cTDP feature in latest AMD and Intel processors

Configurable TDP (cTDP) is a mechanism to change the standard TDP of a processor to a lower TDP that requires less power and cooling compared to the standard TDP. This is achieved by a lower core frequency and voltage. cTDP is a requirement if the cooling solution of the CPU is not suitable, e.g. very thin devices or when a quite mode is preferred over the maximum performance mode. AMD made this feature first available in selected models of the “Kaveri” based A-Series. Intel introduced this feature in the U/Y Series of ultra low power “Haswell” mobile and newer mobile “Broadwell” CPUs. The cTDP feature from Intel is controlled by the firmware/EC and is set by the device manufacturer and cannot be changed, AMDs implementation allows the user to set this feature on selected desktop models (Kaveri, Carizzo) when the required option is available in the firmware/BIOS.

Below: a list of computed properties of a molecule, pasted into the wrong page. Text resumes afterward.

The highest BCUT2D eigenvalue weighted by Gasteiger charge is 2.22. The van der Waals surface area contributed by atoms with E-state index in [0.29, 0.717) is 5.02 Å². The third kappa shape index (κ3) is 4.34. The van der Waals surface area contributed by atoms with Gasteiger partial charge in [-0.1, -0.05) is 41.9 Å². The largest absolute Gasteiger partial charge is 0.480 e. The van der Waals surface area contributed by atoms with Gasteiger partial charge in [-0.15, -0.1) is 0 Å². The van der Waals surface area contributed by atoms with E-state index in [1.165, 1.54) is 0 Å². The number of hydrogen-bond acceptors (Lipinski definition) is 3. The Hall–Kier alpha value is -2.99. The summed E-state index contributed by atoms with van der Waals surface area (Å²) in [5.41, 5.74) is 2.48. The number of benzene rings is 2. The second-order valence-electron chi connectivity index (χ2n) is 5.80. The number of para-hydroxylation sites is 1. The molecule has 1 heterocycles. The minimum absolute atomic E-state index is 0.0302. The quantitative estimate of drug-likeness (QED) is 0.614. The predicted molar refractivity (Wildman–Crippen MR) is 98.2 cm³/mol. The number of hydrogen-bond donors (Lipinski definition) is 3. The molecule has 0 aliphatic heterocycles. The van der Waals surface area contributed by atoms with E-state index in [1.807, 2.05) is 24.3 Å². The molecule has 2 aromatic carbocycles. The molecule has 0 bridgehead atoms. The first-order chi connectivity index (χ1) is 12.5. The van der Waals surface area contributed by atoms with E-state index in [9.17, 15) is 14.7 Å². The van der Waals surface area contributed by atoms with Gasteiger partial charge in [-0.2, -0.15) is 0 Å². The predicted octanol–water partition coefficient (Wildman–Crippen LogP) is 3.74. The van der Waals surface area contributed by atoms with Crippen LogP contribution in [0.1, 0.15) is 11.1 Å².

Mobile CPUs e.g. AMDs 2016 35W “Bristol Ridge” models have a cTDP range of 25-45W and
Intels 2016 “Skylake” top U-Line models have a base TDP of 28W and a lower cTDP from 23W to 22.5W (low power mode). The device manufacturer can set the value that fits the cooling solution in that device. In this case the setting is locked by the manufacturer and cannot be changed. The advantage is only one CPU for different thermal envelopes, but you have to check what cTDP is set to compare speed and battery life of the same CPU model.


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